Online citations, reference lists, and bibliographies.
← Back to Search

Comparing And Contrasting The Multiple Roles Of Butenolide Plant Growth Regulators: Strigolactones And Karrikins In Plant Development And Adaptation To Abiotic Stresses

Tao Yang, Yuke Lian, Chongying Wang

Save to my Library
Download PDF
Analyze on Scholarcy Visualize in Litmaps
Reduce the time it takes to create your bibliography by a factor of 10 by using the world’s favourite reference manager
Time to take this seriously.
Get Citationsy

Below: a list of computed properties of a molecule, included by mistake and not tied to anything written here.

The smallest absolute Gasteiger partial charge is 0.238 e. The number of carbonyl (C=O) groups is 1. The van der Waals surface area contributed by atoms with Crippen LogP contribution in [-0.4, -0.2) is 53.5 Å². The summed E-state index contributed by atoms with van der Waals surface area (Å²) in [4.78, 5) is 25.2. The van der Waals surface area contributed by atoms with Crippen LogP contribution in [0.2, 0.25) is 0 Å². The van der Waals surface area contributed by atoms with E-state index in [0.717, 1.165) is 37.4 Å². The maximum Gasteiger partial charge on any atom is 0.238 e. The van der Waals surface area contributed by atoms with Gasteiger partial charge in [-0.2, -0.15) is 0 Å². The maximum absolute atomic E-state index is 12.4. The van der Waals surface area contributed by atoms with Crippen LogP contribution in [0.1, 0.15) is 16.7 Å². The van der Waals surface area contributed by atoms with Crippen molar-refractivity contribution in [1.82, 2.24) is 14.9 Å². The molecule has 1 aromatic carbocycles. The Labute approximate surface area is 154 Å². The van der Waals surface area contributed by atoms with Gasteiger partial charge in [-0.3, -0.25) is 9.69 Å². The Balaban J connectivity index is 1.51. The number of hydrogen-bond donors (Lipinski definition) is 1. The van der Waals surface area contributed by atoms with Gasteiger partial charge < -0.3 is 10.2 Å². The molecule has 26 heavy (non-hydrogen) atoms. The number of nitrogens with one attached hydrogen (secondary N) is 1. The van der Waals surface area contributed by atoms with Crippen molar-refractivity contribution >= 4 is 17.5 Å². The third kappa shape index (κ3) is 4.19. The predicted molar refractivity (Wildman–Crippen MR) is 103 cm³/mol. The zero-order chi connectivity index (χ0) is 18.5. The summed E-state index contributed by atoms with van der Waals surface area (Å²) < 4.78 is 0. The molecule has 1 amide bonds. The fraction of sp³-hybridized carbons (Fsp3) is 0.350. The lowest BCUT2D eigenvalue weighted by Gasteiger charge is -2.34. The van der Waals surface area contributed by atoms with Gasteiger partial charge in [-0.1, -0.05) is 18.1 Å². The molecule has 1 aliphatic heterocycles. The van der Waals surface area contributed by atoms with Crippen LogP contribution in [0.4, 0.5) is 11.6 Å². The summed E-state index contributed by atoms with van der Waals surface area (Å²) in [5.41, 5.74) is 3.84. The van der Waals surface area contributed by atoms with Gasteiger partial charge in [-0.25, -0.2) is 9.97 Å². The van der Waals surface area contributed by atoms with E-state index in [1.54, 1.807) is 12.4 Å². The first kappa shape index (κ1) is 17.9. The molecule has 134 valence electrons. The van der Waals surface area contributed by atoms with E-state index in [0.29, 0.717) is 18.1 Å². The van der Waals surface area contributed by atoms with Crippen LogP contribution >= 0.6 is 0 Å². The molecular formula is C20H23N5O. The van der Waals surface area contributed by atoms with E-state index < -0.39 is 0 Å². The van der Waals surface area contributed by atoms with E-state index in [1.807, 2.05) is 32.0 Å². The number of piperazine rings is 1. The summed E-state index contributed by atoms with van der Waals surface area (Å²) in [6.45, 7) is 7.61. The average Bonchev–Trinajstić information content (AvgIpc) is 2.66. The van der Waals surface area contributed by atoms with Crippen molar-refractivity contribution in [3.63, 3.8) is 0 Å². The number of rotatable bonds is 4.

Strigolactones (SLs) and karrikins (KARs) are both butenolide molecules that play essential roles in plant growth and development. SLs are phytohormones, with SLs having known functions within the plant they are produced in, while KARs are found in smoke emitted from burning plant matter and affect seeds and seedlings in areas of wildfire. It has been suggested that SL and KAR signaling may share similar mechanisms. The α/β hydrolases DWARF14 (D14) and KARRIKIN INSENSITIVE 2 (KAI2), which act as receptors of SL and KAR, respectively, both interact with the F-box protein MORE AXILLARY GROWTH 2 (MAX2) in order to target SUPPRESSOR OF MAX2 1 (SMAX1)-LIKE/D53 family members for degradation via the 26S proteasome. Recent reports suggest that SLs and/or KARs are also involved in regulating plant responses and adaptation to various abiotic stresses, particularly nutrient deficiency, drought, salinity, and chilling. There is also crosstalk with other hormone signaling pathways, including auxin, gibberellic acid (GA), abscisic acid (ABA), cytokinin (CK), and ethylene (ET), under normal and abiotic stress conditions. This review briefly covers the biosynthetic and signaling pathways of SLs and KARs, compares their functions in plant growth and development, and reviews the effects of any crosstalk between SLs or KARs and other plant hormones at various stages of plant development. We also focus on the distinct responses, adaptations, and regulatory mechanisms related to SLs and/or KARs in response to various abiotic stresses. The review closes with discussion on ways to gain additional insights into the SL and KAR pathways and the crosstalk between these related phytohormones.